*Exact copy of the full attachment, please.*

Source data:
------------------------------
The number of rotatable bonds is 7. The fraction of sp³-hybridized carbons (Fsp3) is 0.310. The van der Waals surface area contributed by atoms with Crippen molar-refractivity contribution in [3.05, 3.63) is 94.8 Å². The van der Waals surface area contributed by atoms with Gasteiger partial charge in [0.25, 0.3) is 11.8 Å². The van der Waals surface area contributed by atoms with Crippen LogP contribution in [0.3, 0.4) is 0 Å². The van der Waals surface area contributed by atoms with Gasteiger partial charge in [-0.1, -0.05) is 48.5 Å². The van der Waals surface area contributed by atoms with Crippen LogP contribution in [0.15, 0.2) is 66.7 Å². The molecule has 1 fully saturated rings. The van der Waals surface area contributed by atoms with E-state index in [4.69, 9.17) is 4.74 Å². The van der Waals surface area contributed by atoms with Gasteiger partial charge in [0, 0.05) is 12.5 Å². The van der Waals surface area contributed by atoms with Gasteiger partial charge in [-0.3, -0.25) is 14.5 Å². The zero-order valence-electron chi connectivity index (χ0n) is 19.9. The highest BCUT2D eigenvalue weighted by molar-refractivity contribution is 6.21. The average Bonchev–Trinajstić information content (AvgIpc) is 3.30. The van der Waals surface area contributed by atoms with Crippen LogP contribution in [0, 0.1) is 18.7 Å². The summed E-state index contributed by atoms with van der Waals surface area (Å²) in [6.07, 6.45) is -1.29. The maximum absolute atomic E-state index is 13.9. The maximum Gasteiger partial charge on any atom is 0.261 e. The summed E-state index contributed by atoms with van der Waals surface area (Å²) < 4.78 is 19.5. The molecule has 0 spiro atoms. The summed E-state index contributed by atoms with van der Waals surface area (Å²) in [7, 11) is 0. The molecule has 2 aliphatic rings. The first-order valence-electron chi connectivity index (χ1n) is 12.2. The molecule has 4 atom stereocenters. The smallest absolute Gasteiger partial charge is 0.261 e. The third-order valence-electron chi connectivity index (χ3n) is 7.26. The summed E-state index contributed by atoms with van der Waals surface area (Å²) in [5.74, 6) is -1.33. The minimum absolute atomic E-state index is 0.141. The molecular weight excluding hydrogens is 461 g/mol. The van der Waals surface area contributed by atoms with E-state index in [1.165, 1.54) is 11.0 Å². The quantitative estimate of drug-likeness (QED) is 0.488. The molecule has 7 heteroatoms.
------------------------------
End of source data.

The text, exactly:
The number of rotatable bonds is 7. The fraction of sp³-hybridized carbons (Fsp3) is 0.310. The van der Waals surface area contributed by atoms with Crippen molar-refractivity contribution in [3.05, 3.63) is 94.8 Å². The van der Waals surface area contributed by atoms with Gasteiger partial charge in [0.25, 0.3) is 11.8 Å². The van der Waals surface area contributed by atoms with Crippen LogP contribution in [0.3, 0.4) is 0 Å². The van der Waals surface area contributed by atoms with Gasteiger partial charge in [-0.1, -0.05) is 48.5 Å². The van der Waals surface area contributed by atoms with Crippen LogP contribution in [0.15, 0.2) is 66.7 Å². The molecule has 1 fully saturated rings. The van der Waals surface area contributed by atoms with E-state index in [4.69, 9.17) is 4.74 Å². The van der Waals surface area contributed by atoms with Gasteiger partial charge in [0, 0.05) is 12.5 Å². The van der Waals surface area contributed by atoms with Gasteiger partial charge in [-0.3, -0.25) is 14.5 Å². The zero-order valence-electron chi connectivity index (χ0n) is 19.9. The highest BCUT2D eigenvalue weighted by molar-refractivity contribution is 6.21. The average Bonchev–Trinajstić information content (AvgIpc) is 3.30. The van der Waals surface area contributed by atoms with Crippen LogP contribution in [0, 0.1) is 18.7 Å². The summed E-state index contributed by atoms with van der Waals surface area (Å²) in [6.07, 6.45) is -1.29. The maximum absolute atomic E-state index is 13.9. The maximum Gasteiger partial charge on any atom is 0.261 e. The summed E-state index contributed by atoms with van der Waals surface area (Å²) < 4.78 is 19.5. The molecule has 0 spiro atoms. The summed E-state index contributed by atoms with van der Waals surface area (Å²) in [7, 11) is 0. The molecule has 2 aliphatic rings. The first-order valence-electron chi connectivity index (χ1n) is 12.2. The molecule has 4 atom stereocenters. The smallest absolute Gasteiger partial charge is 0.261 e. The third-order valence-electron chi connectivity index (χ3n) is 7.26. The summed E-state index contributed by atoms with van der Waals surface area (Å²) in [5.74, 6) is -1.33. The minimum absolute atomic E-state index is 0.141. The molecular weight excluding hydrogens is 461 g/mol. The van der Waals surface area contributed by atoms with E-state index in [1.165, 1.54) is 11.0 Å². The quantitative estimate of drug-likeness (QED) is 0.488. The molecule has 7 heteroatoms.